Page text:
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March 3 — A federal district court judge approved a consent decree that will allow the Environmental Protection Agency to take a phased approach to making designations under the 2010 national ambient air quality standards for sulfur dioxide, despite objections from several state environmental agencies.
The consent decree, approved March 2 by the U.S. District Court for the Northern District of California, settles a lawsuit filed by the Sierra Club and the Natural Resources Defense Council over the EPA's failure to make additional attainment and nonattainment designations for the standards.
The agency in 2013 designated 29 areas in 16 states to be in nonattainment, but delayed its decision on the rest of the country due to inadequate air monitoring.
Under the agreement, the EPA will promulgate rules making area designations at three separate times between July 2016 and Dec. 31, 2020.
Several state environmental agencies, including Arizona, Kentucky, North Carolina and North Dakota, had alleged that the consent decree would violate the Clean Air Act, but the court found that the statute doesn't compel the EPA to make unclassifiable designations for the undesignated areas.
Mary Anne Hitt, director of the Sierra Club Beyond Coal Campaign, said in a March 3 statement that the settlement puts a “long overdue” schedule in place for the EPA to address sulfur dioxide pollution.
An attorney for the states that opposed the consent decree couldn't be reached for comment March 3.
Under the approved consent decree, the EPA will have until July 2016 to make nonattainment designations for areas that have violated the sulfur dioxide standards based on three years of air quality monitoring data and contain stationary sources that meet a certain emissions threshold.
The emissions threshold specified in the consent decree is sources that emitted more than 16,000 tons of sulfur dioxide in 2012 or emitted more than 2,600 tons of sulfur dioxide and had an average emission rate above 0.45 pounds per one million British thermal units of heat input in 2012.
The agency will then have until Dec. 31, 2017, to issue designations for remaining undesignated areas that fail to install an adequate sulfur dioxide monitoring network by Jan. 1, 2017.
The monitoring network specifications are referenced in a May 2014 EPA proposed rule (RIN 2060-AR19) that would require state and tribal air agencies to provide the EPA with data to characterize current air quality in areas with large sources of sulfur dioxide emissions if the areas don't have sufficient air quality monitoring in place.
The EPA will have until Dec. 31, 2020, to issue area designations for all remaining undesignated areas, which is enough time for areas that install adequate monitoring networks to gather three years of data.
The court rejected state arguments that the agreement between the EPA and the environmental groups would violate section 107(d) of the Clean Air Act, the section that requires the EPA to proceed with area designations no more than three years after a national ambient air quality standard is revised.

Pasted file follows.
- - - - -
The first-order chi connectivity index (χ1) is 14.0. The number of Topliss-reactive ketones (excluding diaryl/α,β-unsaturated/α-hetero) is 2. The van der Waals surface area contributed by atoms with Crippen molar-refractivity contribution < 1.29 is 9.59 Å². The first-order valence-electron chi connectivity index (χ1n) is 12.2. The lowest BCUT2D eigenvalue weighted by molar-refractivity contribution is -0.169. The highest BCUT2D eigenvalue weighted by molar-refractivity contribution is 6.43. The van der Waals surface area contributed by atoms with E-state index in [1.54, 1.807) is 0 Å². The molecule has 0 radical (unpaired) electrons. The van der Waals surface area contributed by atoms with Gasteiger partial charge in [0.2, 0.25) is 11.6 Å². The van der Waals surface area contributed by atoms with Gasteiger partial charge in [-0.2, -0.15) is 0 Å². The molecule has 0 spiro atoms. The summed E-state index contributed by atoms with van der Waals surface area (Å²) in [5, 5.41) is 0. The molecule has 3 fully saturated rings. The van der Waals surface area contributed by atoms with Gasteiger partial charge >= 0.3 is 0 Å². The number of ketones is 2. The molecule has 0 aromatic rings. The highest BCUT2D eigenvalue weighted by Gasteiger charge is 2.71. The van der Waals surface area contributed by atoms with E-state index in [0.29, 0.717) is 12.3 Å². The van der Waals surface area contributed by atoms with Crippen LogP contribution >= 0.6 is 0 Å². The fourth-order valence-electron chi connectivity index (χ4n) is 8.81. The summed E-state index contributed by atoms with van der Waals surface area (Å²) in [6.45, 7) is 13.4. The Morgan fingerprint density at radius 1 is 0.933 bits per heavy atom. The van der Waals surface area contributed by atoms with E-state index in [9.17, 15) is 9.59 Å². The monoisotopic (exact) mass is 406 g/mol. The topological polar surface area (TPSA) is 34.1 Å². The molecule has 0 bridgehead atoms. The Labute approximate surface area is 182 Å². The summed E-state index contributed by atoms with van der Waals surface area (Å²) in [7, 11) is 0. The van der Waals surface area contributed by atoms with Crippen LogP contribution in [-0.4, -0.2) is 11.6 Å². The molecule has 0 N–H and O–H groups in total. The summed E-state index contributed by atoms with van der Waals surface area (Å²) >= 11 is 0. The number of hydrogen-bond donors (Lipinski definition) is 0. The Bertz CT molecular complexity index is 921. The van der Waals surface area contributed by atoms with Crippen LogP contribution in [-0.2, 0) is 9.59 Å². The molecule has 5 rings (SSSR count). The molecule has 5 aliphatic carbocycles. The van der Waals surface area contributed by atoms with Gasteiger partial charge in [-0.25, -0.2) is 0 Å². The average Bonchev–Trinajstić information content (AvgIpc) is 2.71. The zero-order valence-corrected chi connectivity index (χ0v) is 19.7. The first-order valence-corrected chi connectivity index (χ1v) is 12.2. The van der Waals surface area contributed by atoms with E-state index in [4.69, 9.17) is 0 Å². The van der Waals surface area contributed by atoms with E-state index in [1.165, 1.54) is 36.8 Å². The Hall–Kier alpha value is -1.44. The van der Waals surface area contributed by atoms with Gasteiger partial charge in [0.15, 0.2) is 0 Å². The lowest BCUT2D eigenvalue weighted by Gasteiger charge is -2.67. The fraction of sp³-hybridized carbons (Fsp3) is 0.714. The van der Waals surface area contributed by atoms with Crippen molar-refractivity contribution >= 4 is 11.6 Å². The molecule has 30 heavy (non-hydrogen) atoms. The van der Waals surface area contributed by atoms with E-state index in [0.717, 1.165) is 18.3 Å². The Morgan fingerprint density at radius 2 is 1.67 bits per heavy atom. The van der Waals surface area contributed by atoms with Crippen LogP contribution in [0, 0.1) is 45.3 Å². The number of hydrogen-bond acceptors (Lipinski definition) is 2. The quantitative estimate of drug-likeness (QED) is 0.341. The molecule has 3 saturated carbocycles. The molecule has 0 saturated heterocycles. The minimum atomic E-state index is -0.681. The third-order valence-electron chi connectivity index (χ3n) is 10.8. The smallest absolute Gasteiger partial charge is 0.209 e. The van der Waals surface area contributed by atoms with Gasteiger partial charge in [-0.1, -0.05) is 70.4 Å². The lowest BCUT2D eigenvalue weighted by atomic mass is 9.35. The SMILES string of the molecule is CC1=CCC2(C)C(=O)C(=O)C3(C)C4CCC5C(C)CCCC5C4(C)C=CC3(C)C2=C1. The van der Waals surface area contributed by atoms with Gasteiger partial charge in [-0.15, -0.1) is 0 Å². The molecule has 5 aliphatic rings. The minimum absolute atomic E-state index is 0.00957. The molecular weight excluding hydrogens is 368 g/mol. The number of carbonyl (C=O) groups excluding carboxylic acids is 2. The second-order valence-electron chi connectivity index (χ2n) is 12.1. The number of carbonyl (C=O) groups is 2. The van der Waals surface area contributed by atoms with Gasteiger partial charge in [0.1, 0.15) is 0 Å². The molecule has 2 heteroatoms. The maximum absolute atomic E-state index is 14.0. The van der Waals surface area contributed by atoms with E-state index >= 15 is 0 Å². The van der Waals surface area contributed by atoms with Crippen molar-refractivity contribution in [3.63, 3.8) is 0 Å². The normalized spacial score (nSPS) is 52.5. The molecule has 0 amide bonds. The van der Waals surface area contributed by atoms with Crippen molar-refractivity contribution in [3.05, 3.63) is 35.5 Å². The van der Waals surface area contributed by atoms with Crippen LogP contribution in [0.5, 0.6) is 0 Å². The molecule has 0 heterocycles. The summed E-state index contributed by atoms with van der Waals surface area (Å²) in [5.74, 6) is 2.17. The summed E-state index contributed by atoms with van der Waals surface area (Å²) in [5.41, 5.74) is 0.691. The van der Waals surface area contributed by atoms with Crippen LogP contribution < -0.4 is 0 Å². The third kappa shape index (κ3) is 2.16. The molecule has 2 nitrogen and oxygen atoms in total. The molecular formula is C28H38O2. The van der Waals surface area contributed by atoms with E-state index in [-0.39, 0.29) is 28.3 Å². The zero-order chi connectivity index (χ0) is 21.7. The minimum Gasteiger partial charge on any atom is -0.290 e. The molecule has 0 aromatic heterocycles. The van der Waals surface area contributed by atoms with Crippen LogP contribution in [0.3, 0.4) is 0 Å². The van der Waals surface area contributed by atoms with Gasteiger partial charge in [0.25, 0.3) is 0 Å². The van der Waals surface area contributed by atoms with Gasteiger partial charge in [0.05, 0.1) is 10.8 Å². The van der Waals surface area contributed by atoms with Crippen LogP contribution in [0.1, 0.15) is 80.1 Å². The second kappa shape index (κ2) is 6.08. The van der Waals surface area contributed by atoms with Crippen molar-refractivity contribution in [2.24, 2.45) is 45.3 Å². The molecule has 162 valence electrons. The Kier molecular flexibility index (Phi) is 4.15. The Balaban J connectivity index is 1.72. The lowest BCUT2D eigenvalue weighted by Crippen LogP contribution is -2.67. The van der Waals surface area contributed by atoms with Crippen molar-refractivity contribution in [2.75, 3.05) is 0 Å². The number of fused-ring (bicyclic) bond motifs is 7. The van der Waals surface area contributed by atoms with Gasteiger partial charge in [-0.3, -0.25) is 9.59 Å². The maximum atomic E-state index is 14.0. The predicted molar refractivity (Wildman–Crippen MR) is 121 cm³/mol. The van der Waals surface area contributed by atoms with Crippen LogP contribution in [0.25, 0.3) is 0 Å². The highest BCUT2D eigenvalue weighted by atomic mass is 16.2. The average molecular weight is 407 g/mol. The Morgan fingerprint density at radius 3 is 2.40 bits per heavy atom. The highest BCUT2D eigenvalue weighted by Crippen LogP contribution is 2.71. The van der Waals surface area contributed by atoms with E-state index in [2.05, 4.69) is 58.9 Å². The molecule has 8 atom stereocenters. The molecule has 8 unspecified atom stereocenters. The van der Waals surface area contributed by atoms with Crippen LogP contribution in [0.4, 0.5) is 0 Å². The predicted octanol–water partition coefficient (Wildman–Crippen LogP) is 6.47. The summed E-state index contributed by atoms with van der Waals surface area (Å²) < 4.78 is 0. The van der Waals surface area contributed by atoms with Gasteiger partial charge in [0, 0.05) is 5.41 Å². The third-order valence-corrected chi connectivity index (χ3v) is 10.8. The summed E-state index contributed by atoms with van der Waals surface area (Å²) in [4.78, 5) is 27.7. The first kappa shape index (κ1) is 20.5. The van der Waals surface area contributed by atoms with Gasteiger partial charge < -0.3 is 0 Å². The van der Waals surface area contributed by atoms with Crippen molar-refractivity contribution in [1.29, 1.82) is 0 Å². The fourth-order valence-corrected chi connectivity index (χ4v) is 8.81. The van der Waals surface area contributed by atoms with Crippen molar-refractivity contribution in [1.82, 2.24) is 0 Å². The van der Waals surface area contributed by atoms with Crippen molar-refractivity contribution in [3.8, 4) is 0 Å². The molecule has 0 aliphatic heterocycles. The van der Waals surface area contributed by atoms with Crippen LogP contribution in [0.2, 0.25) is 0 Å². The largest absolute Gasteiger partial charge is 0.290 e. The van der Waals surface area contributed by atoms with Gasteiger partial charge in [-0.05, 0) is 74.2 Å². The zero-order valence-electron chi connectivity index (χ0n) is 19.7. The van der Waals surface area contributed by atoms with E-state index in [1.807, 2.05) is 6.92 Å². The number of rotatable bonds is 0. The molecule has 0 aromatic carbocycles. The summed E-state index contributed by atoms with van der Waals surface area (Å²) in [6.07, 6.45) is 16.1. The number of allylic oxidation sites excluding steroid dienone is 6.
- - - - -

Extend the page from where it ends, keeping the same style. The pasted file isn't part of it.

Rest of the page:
The states, in a May court filing, said the phased approach “far exceeds” Clean Air Act mandatory deadlines and “reads out” of the law the unclassifiable designation that the EPA is to use when it lacks sufficient information to make a designation of attainment or nonattainment with an air quality standard.
The consent decree also “specifically dictates” the types of sources located in a certain area that the EPA should first consider for designation, which goes beyond merely setting a timetable for EPA action, according to the states.
The court ruled that, in a deadline suit, the appropriate remedy by the court is to set a binding schedule for the EPA to take action, while maintaining the agency's discretion to determine whether an area is in attainment, nonattainment or unclassifiable.
The district court also found that the proposed consent decree is procedurally fair, citing both the public comment period opened by the EPA in June 2014 and the settlement negotiations, which the states participated in as intervenors in the litigation.
Clint Woods, executive director of the Association of Air Pollution Control Agencies, pointed to comments submitted to the EPA by the Nevada Department of Conservation and Natural Resources Division of Environmental Protection when asked about the practical effect of the phased approach for area designations.
In those comments, filed in response to the proposed consent decree, Nevada outlined the following five reasons why an unclassifiable designation would be preferable to a delay in the EPA making any designation:
• unclassifiable areas are traditionally treated as being in attainment, meaning that a state wouldn't have to prepare a state implementation plan or require more stringent pollution controls on regulated sources;
• an unclassifiable designation traditionally allows states to utilize resources to deploy monitoring networks near population centers, rather than in rural areas;
• a designation provides certainty for existing and potentially new industries;
• the 2020 deadline for finishing all area designations won't occur until after the EPA is required under the Clean Air Act to reevaluate and possibly revise the national standards for sulfur dioxide; and
• the EPA's proposed data requirements rule for the sulfur dioxide standards seeks to use modeling, which Nevada described as a predictive tool that isn't appropriate for making area designations.
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The consent decree in Sierra Club v. McCarthy is available at http://www.bloomberglaw.com/public/document/Sierra_Club_et_al_v_Regina_McCarthy_Docket_No_313cv03953_ND_Cal_A/1.
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